And, yes, you can save enough to pay cash for a car (buy a 3-4 year old car after someone else paid the 60-70% depreciation over that time), and even a home (or at least a large enough down payment that the bank will not hesitate to loan you the rest).

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            • #7
              The problem with a debit card especially if used online is that it can be used fraudulently and the charge will show up on your bank account and perhaps cause checks to bounce and fees to be added. The bank in my case said it can take 5 days to investigate it.

              With a credit card (I use a low credit limit one) the fraud charge doesn't cause checks to bounce and there are more protections typically in place.

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              • #8
                Originally posted by btbeme View Post
                A credit score is actually a debt score. Every facet of your credit score has to do with debt - the amount you have, the amount you pay, how long you have had it, how much more you can have, etc. To put it another way, if you were to pay cash for your expenditures for the next seven years, you would have NO credit score. Nada. And yet you would be 100% debt free. Going into debt is a big price to pay for a credit score.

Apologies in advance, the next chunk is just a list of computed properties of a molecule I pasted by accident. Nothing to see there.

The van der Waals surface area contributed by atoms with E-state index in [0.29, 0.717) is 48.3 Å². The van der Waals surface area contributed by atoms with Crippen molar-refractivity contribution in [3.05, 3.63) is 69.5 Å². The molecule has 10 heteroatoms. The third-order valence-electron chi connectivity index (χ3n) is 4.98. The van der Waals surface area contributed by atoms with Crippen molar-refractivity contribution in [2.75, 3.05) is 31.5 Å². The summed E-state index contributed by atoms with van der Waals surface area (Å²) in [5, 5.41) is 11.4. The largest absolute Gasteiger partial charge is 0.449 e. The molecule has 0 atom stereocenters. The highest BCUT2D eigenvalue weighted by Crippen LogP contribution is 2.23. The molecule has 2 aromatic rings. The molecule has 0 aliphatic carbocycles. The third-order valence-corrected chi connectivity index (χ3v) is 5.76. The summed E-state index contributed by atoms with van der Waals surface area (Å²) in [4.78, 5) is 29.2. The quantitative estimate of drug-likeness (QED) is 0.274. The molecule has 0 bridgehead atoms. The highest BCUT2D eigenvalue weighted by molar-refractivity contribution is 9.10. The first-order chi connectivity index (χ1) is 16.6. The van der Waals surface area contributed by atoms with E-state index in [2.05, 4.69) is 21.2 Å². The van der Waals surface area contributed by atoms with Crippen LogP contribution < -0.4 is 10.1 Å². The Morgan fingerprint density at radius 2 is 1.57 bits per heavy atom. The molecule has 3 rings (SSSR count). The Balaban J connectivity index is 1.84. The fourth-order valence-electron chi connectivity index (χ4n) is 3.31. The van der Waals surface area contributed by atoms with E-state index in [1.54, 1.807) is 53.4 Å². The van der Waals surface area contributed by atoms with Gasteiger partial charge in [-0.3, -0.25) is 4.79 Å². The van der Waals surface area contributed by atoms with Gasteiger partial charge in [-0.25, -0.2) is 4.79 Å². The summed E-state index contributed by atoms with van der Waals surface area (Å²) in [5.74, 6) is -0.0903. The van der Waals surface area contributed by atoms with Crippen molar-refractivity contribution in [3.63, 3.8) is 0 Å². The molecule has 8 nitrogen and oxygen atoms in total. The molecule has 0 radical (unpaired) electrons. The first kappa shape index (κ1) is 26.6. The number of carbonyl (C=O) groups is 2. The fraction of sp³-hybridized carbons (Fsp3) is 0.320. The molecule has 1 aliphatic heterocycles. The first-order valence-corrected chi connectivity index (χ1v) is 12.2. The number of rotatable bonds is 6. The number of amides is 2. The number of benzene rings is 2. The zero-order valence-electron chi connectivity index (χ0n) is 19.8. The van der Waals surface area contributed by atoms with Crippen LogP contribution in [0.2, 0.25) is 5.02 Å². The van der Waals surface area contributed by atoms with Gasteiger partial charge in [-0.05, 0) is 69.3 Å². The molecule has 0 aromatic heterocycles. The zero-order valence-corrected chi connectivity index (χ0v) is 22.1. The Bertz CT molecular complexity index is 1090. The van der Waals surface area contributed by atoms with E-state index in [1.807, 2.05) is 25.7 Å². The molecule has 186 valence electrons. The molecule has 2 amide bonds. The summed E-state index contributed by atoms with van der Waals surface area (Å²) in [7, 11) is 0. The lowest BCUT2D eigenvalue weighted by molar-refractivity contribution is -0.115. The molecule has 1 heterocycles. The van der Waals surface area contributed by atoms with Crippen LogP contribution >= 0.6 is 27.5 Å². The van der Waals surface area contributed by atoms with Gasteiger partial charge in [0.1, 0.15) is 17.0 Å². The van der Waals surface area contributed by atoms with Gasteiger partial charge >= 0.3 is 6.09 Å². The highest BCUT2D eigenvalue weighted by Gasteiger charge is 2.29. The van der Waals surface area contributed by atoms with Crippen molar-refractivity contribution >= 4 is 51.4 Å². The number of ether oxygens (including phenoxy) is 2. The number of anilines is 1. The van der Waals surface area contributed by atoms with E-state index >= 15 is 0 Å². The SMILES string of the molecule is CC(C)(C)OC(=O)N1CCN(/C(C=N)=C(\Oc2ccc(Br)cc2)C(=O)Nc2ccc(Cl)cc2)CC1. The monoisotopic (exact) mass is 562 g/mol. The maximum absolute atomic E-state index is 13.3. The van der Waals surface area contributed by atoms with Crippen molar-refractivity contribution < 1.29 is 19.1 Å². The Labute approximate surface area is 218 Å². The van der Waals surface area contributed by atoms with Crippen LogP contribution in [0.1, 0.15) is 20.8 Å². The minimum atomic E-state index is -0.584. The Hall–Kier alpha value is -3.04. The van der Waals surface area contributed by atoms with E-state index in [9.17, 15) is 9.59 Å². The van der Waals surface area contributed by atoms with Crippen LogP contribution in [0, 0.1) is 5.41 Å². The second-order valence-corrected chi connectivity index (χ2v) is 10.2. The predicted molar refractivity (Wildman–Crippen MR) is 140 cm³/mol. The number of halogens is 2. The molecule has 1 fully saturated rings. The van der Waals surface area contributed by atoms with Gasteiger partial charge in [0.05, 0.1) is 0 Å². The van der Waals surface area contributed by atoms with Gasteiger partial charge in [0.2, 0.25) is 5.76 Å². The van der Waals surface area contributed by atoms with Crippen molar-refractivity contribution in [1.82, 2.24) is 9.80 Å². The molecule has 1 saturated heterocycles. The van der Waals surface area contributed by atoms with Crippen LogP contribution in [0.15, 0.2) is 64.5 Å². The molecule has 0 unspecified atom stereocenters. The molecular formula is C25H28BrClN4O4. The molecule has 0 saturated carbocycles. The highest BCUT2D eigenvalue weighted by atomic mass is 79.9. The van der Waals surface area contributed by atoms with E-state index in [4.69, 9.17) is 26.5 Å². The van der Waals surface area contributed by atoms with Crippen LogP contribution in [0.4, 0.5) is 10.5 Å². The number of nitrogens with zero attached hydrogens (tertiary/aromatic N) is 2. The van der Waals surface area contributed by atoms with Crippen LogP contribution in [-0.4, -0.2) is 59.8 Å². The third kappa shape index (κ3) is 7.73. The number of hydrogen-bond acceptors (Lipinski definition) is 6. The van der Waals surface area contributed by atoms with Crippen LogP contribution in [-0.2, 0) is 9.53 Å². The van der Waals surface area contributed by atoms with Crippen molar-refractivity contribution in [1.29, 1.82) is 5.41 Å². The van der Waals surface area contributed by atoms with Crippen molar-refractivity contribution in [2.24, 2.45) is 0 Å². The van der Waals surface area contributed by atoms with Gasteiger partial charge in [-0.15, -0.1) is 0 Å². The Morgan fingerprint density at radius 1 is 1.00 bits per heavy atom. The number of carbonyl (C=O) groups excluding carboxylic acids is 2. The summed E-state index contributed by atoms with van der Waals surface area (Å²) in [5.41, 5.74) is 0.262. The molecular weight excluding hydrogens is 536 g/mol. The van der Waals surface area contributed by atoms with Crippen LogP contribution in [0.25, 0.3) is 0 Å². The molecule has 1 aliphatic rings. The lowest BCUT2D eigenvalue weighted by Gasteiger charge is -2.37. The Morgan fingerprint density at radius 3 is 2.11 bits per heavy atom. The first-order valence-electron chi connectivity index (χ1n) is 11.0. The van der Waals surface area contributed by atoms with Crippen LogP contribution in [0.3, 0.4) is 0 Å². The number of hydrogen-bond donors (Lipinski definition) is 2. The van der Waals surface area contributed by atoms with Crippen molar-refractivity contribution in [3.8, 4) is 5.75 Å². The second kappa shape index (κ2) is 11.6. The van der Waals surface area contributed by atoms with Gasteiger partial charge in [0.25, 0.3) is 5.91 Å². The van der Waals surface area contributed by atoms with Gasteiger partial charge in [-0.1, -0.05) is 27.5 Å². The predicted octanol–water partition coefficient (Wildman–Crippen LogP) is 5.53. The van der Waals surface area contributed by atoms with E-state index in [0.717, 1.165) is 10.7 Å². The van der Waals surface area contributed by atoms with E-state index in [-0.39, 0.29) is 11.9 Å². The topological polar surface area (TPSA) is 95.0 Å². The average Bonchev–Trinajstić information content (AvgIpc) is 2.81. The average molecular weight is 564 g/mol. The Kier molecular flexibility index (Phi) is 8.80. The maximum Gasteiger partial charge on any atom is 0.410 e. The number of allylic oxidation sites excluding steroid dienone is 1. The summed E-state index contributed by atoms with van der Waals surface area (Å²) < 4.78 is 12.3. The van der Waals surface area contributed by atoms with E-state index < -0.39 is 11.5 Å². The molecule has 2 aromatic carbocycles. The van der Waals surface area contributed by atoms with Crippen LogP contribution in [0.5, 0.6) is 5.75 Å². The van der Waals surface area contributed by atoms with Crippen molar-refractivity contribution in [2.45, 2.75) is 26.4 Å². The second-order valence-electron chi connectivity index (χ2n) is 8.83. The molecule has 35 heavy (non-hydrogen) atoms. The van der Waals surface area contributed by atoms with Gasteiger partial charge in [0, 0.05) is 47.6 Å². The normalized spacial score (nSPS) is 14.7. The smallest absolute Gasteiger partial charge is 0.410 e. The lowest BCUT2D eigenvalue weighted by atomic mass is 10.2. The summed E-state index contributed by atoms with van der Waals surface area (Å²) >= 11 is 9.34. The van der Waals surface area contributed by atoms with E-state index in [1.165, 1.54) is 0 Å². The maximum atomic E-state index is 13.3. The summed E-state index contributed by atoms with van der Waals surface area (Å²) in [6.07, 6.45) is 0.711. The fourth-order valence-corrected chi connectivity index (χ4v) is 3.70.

Combined with a solid savings plan, the cash-in cash-out lifestyle is truly awesome and empowering. Sure, it take some real effort to get there, but you can do it! You can! Honest, you can!

                A prepaid card and many types of debit cards (Paypal, etc) allow you to have a larger daily limit for large purchases such as airline tickets, etc that a regular debit card may not allow. But, it is still a cash payment of sorts.

                And, yes, you can save enough to pay cash for a car (buy a 3-4 year old car after someone else paid the 60-70% depreciation over that time), and even a home (or at least a large enough down payment that the bank will not hesitate to loan you the rest).
                Yes you are right to have a credit score, you need to have some credit so to say. But having a good credit score always helps,especially when we apply for mortgage loan.I don't know if living debt free for quite a bit of time would be counted as a plus when you seek mortgage loan, some thing most of us do since it is really expensive to build a home.